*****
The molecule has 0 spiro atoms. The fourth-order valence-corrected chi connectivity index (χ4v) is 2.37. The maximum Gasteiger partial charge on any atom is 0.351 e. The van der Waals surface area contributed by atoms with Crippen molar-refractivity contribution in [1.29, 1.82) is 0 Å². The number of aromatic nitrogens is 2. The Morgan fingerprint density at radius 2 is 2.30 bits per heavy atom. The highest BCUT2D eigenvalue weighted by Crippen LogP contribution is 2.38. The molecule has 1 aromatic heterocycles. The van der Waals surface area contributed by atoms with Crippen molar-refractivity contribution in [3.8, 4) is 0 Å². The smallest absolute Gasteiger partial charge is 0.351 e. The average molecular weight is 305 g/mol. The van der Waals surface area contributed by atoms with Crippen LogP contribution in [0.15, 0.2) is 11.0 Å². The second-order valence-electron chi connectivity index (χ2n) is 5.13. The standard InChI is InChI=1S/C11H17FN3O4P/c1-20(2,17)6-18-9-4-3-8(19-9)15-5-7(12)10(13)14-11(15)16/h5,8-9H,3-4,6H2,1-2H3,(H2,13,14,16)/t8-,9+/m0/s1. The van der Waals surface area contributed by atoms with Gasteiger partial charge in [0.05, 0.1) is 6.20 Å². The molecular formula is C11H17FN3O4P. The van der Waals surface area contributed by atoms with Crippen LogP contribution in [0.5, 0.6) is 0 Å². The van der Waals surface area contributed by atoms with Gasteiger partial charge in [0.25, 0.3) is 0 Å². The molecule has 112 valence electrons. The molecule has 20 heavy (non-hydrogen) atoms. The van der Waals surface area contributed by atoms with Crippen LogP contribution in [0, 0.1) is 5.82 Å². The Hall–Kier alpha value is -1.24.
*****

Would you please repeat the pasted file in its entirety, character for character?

The molecule has 0 spiro atoms. The fourth-order valence-corrected chi connectivity index (χ4v) is 2.37. The maximum Gasteiger partial charge on any atom is 0.351 e. The van der Waals surface area contributed by atoms with Crippen molar-refractivity contribution in [1.29, 1.82) is 0 Å². The number of aromatic nitrogens is 2. The Morgan fingerprint density at radius 2 is 2.30 bits per heavy atom. The highest BCUT2D eigenvalue weighted by Crippen LogP contribution is 2.38. The molecule has 1 aromatic heterocycles. The van der Waals surface area contributed by atoms with Crippen molar-refractivity contribution in [3.8, 4) is 0 Å². The smallest absolute Gasteiger partial charge is 0.351 e. The average molecular weight is 305 g/mol. The van der Waals surface area contributed by atoms with Crippen LogP contribution in [0.15, 0.2) is 11.0 Å². The second-order valence-electron chi connectivity index (χ2n) is 5.13. The standard InChI is InChI=1S/C11H17FN3O4P/c1-20(2,17)6-18-9-4-3-8(19-9)15-5-7(12)10(13)14-11(15)16/h5,8-9H,3-4,6H2,1-2H3,(H2,13,14,16)/t8-,9+/m0/s1. The van der Waals surface area contributed by atoms with Gasteiger partial charge in [0.05, 0.1) is 6.20 Å². The molecular formula is C11H17FN3O4P. The van der Waals surface area contributed by atoms with Crippen LogP contribution in [0.5, 0.6) is 0 Å². The van der Waals surface area contributed by atoms with Gasteiger partial charge in [0.25, 0.3) is 0 Å². The molecule has 112 valence electrons. The molecule has 20 heavy (non-hydrogen) atoms. The van der Waals surface area contributed by atoms with Crippen LogP contribution in [0, 0.1) is 5.82 Å². The Hall–Kier alpha value is -1.24.